books technology

Book review: Team Human, by Douglas Rushkoff

Douglas Rushkoff is a professor of media theory and digital economics, author, podcaster and film-maker. He’s in the tradition of Neil Postman or Marshall McLuhan, casting a critical eye over the media technologies of the time and noting how they shape us. For this generation, that’s social media, artificial intelligence, and the digital revolution.

The themes of Team Human are helpfully summarised on the front cover: “Our technologies, markets, and cultural institutions – once forces for human connection and expression – now isolate and repress us. It’s time to remake society together, not as individual players but as the team we actually are: team human.”

Humans are fundamentally social creatures, but capitalism is better served by individuals in competition with each other. Our social structures work against cooperation and altruism, and reward selfish ambition. In the hands of corporations, the internet is no different, Rushkoff argues. While it began as a platform for communication and connection, too much of it is in fact an extractive industry – and what it is extracting is our own personal data.

In some cases, this is to profile us and sell us things. It can nudge us towards certain behaviours, as election strategists have discovered. It can also map our behaviours in order to replace us – machine learning algorithms watch people at work doing ordinary tasks for the specific purpose of eventually making them redundant. In this world, “people are at best an asset to be exploited, and at worst a cost to be endured. Everything is optimized for capital, until it runs out of world to consume.”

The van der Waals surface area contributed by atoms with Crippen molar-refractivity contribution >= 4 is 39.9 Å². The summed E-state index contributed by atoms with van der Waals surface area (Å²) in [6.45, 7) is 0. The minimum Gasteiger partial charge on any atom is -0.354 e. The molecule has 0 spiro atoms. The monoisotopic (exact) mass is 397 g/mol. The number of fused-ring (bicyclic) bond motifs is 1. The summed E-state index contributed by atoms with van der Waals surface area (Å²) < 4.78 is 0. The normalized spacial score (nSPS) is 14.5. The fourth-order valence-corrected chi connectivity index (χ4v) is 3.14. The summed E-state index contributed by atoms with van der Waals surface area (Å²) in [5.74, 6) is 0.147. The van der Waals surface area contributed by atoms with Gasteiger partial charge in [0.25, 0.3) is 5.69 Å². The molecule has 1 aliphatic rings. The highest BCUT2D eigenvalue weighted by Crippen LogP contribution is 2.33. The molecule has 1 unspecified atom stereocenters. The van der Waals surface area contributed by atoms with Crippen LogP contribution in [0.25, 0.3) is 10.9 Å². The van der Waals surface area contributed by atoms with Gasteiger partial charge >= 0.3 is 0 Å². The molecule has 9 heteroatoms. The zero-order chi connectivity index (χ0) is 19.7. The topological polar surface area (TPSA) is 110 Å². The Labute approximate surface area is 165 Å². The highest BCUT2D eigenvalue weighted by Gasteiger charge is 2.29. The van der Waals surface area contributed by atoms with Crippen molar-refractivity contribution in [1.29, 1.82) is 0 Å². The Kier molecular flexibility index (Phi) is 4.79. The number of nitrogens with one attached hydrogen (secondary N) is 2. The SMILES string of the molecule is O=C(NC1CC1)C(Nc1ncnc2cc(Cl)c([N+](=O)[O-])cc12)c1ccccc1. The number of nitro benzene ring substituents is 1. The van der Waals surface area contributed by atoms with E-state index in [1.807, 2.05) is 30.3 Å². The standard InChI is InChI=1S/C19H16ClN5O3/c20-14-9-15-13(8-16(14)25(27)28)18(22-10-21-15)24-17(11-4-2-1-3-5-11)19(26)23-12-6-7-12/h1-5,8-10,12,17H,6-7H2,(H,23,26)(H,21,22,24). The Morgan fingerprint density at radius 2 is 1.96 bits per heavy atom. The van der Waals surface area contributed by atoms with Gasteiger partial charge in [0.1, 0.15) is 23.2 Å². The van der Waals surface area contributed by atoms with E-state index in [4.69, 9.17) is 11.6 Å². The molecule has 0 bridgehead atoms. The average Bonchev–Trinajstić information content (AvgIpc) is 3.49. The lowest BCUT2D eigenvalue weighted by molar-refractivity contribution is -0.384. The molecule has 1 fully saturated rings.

In other words, our technologies dehumanise us. When they isolate us and work against our social instincts, they are repressing a key element of what it is to be human.

If that all sounds very serious, that’s not how it reads in the book. Rushkoff deals with heavyweight topics with a light touch, and Team Human is a joy to read – witty, accessible, and highly quotable. The book is written as 100 numbered thoughts, some a couple of pages long, some just a sentence. These cover all kinds of terrain, from media studies, history, economics and even theology, drawing unexpected connections across them all.

Our response doesn’t need to be anti-technology, as long as we “make a conscious effort to bring our humanity along with us”. We should seek human connection wherever possible, and human ownership. That might include open source approaches, something Rushkoff has written about elsewhere, the commons, or platform coops. We should strive to occupy “that strange, uniquely human place: both a humble part of nature, yet also conscious and capable of leaving the world better than we found it.”


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